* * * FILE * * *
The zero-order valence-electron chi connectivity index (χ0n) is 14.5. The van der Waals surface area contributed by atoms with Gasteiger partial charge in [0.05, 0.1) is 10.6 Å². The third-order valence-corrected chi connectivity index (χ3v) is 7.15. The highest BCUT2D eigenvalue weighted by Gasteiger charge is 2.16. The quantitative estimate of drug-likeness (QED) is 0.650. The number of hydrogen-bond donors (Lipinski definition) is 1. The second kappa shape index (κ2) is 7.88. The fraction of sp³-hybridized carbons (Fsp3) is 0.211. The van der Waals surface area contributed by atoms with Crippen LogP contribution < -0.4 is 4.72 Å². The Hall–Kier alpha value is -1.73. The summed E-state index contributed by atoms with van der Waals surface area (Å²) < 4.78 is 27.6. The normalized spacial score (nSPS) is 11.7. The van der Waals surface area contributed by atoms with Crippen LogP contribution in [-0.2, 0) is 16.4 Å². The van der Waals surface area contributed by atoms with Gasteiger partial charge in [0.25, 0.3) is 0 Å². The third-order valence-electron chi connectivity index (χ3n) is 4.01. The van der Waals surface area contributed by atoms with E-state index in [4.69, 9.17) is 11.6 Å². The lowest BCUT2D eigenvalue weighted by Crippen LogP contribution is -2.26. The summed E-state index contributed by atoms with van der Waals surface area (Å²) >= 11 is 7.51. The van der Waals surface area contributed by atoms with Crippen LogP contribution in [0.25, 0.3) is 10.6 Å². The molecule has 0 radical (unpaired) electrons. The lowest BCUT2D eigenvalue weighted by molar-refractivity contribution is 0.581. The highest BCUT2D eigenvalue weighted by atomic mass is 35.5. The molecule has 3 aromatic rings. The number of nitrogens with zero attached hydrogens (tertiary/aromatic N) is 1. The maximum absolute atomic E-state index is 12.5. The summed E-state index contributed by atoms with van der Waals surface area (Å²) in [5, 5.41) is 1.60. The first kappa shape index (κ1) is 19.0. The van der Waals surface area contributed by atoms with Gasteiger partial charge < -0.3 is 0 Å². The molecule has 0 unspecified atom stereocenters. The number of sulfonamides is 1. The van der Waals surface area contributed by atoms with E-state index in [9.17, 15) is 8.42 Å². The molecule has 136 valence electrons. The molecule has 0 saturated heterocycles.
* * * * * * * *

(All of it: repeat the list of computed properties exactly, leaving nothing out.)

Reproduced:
The zero-order valence-electron chi connectivity index (χ0n) is 14.5. The van der Waals surface area contributed by atoms with Gasteiger partial charge in [0.05, 0.1) is 10.6 Å². The third-order valence-corrected chi connectivity index (χ3v) is 7.15. The highest BCUT2D eigenvalue weighted by Gasteiger charge is 2.16. The quantitative estimate of drug-likeness (QED) is 0.650. The number of hydrogen-bond donors (Lipinski definition) is 1. The second kappa shape index (κ2) is 7.88. The fraction of sp³-hybridized carbons (Fsp3) is 0.211. The van der Waals surface area contributed by atoms with Crippen LogP contribution < -0.4 is 4.72 Å². The Hall–Kier alpha value is -1.73. The summed E-state index contributed by atoms with van der Waals surface area (Å²) < 4.78 is 27.6. The normalized spacial score (nSPS) is 11.7. The van der Waals surface area contributed by atoms with Crippen LogP contribution in [-0.2, 0) is 16.4 Å². The van der Waals surface area contributed by atoms with Gasteiger partial charge in [0.25, 0.3) is 0 Å². The third-order valence-electron chi connectivity index (χ3n) is 4.01. The van der Waals surface area contributed by atoms with E-state index in [4.69, 9.17) is 11.6 Å². The lowest BCUT2D eigenvalue weighted by Crippen LogP contribution is -2.26. The summed E-state index contributed by atoms with van der Waals surface area (Å²) >= 11 is 7.51. The van der Waals surface area contributed by atoms with Crippen LogP contribution in [0.25, 0.3) is 10.6 Å². The molecule has 0 radical (unpaired) electrons. The lowest BCUT2D eigenvalue weighted by molar-refractivity contribution is 0.581. The highest BCUT2D eigenvalue weighted by atomic mass is 35.5. The molecule has 3 aromatic rings. The number of nitrogens with zero attached hydrogens (tertiary/aromatic N) is 1. The maximum absolute atomic E-state index is 12.5. The summed E-state index contributed by atoms with van der Waals surface area (Å²) in [5, 5.41) is 1.60. The first kappa shape index (κ1) is 19.0. The van der Waals surface area contributed by atoms with Gasteiger partial charge < -0.3 is 0 Å². The molecule has 0 unspecified atom stereocenters. The number of sulfonamides is 1. The van der Waals surface area contributed by atoms with E-state index in [9.17, 15) is 8.42 Å². The molecule has 136 valence electrons. The molecule has 0 saturated heterocycles.